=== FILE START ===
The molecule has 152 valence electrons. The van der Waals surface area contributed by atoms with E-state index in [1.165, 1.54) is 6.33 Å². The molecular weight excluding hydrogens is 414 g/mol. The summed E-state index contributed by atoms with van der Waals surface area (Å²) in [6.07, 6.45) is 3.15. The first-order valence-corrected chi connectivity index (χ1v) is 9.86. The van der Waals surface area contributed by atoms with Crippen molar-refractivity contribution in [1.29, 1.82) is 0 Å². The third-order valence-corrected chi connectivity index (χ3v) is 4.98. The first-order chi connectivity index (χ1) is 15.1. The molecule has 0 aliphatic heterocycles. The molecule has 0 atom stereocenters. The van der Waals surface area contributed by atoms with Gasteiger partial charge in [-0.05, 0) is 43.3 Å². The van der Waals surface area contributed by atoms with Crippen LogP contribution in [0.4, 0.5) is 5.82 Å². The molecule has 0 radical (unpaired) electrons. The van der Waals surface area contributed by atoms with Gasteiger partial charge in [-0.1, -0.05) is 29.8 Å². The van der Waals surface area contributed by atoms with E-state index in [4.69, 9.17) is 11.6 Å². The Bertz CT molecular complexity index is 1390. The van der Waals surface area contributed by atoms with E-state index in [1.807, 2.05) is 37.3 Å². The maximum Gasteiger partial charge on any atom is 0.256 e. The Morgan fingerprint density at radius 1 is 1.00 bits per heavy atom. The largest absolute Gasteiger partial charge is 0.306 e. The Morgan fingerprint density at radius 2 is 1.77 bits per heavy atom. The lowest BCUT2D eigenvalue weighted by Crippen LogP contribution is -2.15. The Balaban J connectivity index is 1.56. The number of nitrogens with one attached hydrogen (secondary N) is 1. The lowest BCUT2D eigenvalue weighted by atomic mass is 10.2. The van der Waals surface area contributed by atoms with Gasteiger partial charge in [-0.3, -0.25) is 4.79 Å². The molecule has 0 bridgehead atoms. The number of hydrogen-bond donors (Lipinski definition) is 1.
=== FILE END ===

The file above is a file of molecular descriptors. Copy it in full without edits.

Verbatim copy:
The molecule has 152 valence electrons. The van der Waals surface area contributed by atoms with E-state index in [1.165, 1.54) is 6.33 Å². The molecular weight excluding hydrogens is 414 g/mol. The summed E-state index contributed by atoms with van der Waals surface area (Å²) in [6.07, 6.45) is 3.15. The first-order valence-corrected chi connectivity index (χ1v) is 9.86. The van der Waals surface area contributed by atoms with Crippen molar-refractivity contribution in [1.29, 1.82) is 0 Å². The third-order valence-corrected chi connectivity index (χ3v) is 4.98. The first-order chi connectivity index (χ1) is 15.1. The molecule has 0 aliphatic heterocycles. The molecule has 0 atom stereocenters. The van der Waals surface area contributed by atoms with Gasteiger partial charge in [-0.05, 0) is 43.3 Å². The van der Waals surface area contributed by atoms with Crippen LogP contribution in [0.4, 0.5) is 5.82 Å². The molecule has 0 radical (unpaired) electrons. The van der Waals surface area contributed by atoms with Gasteiger partial charge in [-0.1, -0.05) is 29.8 Å². The van der Waals surface area contributed by atoms with E-state index in [4.69, 9.17) is 11.6 Å². The Bertz CT molecular complexity index is 1390. The van der Waals surface area contributed by atoms with E-state index in [1.807, 2.05) is 37.3 Å². The maximum Gasteiger partial charge on any atom is 0.256 e. The Morgan fingerprint density at radius 1 is 1.00 bits per heavy atom. The largest absolute Gasteiger partial charge is 0.306 e. The Morgan fingerprint density at radius 2 is 1.77 bits per heavy atom. The lowest BCUT2D eigenvalue weighted by Crippen LogP contribution is -2.15. The Balaban J connectivity index is 1.56. The number of nitrogens with one attached hydrogen (secondary N) is 1. The lowest BCUT2D eigenvalue weighted by atomic mass is 10.2. The van der Waals surface area contributed by atoms with Gasteiger partial charge in [-0.3, -0.25) is 4.79 Å². The molecule has 0 bridgehead atoms. The number of hydrogen-bond donors (Lipinski definition) is 1.